Suppressing and Avoiding Emotions

emotionsIn previous posts we looked at what happens when we try to problem solve or control our emotions, neither of which tend to work. When we’ve giving up on trying to problem solve or control our emotions, our next step is often to try to suppress our emotions, or ignore them completely.
But this doesn’t work either. Maybe we can avoid our emotions for a while, but they keep coming back. Just like a child craving attention, our emotions won’t go away until we deal with them, and each time we try to ignore them, they come back louder and more intrusive.
In the Mindfulness and Acceptance Workbook for Depression, based on Acceptance and Commitment therapy, Kirk Stroshal and Patricia Robinson note that:

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What Is Acceptance And Why Is It So Important?

mbsr acceptanceAcceptance can be a difficult notion to grasp. If you are suffering or in pain, the idea that you should practice acceptance can seem counterintuitive. So what do we mean by acceptance, and how is it beneficial?

In therapy, when we talk about acceptance, we are referring to acceptance of things such as:

  • external events outside our control
  • spontaneous emotions, thoughts and memories
  • uncertainty
  • pain or physical sensations

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Positive Psychology, Blessings and Three Good Things

A type of therapy called Positive Psychology, has been gaining popularity as research continues to demonstrate the effectiveness of positive psychology in helping people feel better and increase their well-being. Compared to many other approaches to therapy, positive psychology focuses less on identifying and fixing deficits, and more on recognizing and building on positives—looking at “What’s right with you?” instead of “What’s wrong with you?”

In his book Flourish: A Visionary New Understanding of Happiness and Well-Being, Martin Seligman writes:

We think too much about what goes wrong and not enough about what goes right in our lives. Of course, sometimes it makes sense to analyze bad events so that we can learn from them and avoid them in the future. However, people tend to spend more time thinking about what is bad in life than is helpful. Worse, this focus on negative events sets us up for anxiety and depression. One way to keep this from happening is to get better at thinking about and savoring what went well.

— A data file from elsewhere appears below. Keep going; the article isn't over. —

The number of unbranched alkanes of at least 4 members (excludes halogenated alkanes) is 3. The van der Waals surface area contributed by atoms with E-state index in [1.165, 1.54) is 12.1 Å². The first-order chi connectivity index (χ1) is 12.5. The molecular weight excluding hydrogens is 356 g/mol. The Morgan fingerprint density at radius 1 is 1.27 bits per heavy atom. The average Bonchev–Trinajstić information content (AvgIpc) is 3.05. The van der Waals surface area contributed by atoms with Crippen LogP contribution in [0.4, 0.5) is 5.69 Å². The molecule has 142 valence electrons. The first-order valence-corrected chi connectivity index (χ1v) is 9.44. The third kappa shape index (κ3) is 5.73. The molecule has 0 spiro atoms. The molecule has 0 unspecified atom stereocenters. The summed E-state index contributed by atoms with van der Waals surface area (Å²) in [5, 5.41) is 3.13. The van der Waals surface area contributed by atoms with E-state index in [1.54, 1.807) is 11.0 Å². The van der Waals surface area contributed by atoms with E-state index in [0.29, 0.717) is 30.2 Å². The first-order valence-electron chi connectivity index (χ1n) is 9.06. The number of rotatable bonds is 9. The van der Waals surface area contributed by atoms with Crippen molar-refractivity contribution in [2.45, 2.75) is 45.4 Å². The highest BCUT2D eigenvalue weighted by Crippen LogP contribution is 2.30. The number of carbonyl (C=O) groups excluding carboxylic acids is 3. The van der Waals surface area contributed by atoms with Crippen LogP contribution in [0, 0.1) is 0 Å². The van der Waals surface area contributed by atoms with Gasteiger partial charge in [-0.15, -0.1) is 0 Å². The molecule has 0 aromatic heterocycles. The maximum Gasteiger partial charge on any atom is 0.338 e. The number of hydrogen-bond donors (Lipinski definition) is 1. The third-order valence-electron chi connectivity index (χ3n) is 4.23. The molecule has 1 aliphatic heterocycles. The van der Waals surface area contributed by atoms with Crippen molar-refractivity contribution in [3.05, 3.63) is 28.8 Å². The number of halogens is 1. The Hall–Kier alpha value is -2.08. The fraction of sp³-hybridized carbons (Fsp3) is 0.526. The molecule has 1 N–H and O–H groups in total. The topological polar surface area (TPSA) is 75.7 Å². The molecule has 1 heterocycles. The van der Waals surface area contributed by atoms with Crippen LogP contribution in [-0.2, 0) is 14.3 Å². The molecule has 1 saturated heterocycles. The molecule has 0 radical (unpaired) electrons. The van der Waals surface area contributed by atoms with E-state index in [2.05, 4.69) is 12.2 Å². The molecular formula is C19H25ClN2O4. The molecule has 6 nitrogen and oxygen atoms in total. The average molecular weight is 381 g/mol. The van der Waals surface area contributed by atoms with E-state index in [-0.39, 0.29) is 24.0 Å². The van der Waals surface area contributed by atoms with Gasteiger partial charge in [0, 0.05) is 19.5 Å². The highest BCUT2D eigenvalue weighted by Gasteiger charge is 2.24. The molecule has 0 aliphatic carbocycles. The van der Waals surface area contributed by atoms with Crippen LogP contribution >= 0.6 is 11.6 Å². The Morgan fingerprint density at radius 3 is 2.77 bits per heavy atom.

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Positive Psychology and the Gratitude Journal

gratitudeHave you ever felt anxious and noticed yourself being extra vigilant, looking for any signs that something bad may be lurking nearby, on the lookout for all the things you might need to worry about?

This may seem like a good way to protect yourself from the things you’re anxious about, but it usually backfires. Since there is never any end to the list of “what ifs?” you can find to worry about, if you’re constantly looking out for things that could go wrong, you’ll usually find them, and this keeps you in a state of worry and anxiety.

Or have you ever been depressed, and found yourself focused on all of the negative things in your life, trying to figure out how they happened and how to solve them? Again, this sounds like a good way to fix what’s wrong in your life, but it often ends up making things worse. You keep finding more and more things to regret, more disappointments, more ways you don’t measure up to other people, and it’s easy to get overwhelmed by all the negatives that keep adding up.

The more we’re on the lookout for something, the more likely we are to find it. But just as it is easy to find things to worry about or feel badly about when that’s what we’re focused on, it’s also easy to find some things to feel good about when that’s what we’re looking for and paying attention to.

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